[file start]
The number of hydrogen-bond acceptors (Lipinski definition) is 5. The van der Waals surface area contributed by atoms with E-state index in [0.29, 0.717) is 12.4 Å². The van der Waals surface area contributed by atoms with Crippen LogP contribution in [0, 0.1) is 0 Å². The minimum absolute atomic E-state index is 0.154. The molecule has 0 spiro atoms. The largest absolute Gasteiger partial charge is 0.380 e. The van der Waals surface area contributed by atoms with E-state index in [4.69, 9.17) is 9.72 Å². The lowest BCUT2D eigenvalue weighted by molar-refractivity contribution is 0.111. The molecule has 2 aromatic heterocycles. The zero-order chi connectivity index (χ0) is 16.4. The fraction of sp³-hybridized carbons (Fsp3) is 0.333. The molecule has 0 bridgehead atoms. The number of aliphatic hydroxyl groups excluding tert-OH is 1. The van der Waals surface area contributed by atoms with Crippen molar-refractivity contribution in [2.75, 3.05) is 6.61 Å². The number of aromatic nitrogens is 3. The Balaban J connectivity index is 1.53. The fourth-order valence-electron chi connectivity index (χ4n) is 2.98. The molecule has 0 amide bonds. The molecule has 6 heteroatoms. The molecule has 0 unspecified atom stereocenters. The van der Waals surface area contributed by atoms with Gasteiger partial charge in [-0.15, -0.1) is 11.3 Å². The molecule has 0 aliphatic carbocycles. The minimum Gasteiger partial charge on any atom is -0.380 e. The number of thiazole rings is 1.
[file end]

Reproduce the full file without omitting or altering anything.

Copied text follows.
The number of hydrogen-bond acceptors (Lipinski definition) is 5. The van der Waals surface area contributed by atoms with E-state index in [0.29, 0.717) is 12.4 Å². The van der Waals surface area contributed by atoms with Crippen LogP contribution in [0, 0.1) is 0 Å². The minimum absolute atomic E-state index is 0.154. The molecule has 0 spiro atoms. The largest absolute Gasteiger partial charge is 0.380 e. The van der Waals surface area contributed by atoms with E-state index in [4.69, 9.17) is 9.72 Å². The lowest BCUT2D eigenvalue weighted by molar-refractivity contribution is 0.111. The molecule has 2 aromatic heterocycles. The zero-order chi connectivity index (χ0) is 16.4. The fraction of sp³-hybridized carbons (Fsp3) is 0.333. The molecule has 0 bridgehead atoms. The number of aliphatic hydroxyl groups excluding tert-OH is 1. The van der Waals surface area contributed by atoms with Crippen molar-refractivity contribution in [2.75, 3.05) is 6.61 Å². The number of aromatic nitrogens is 3. The Balaban J connectivity index is 1.53. The fourth-order valence-electron chi connectivity index (χ4n) is 2.98. The molecule has 0 amide bonds. The molecule has 6 heteroatoms. The molecule has 0 unspecified atom stereocenters. The van der Waals surface area contributed by atoms with Gasteiger partial charge in [-0.15, -0.1) is 11.3 Å². The molecule has 0 aliphatic carbocycles. The minimum Gasteiger partial charge on any atom is -0.380 e. The number of thiazole rings is 1.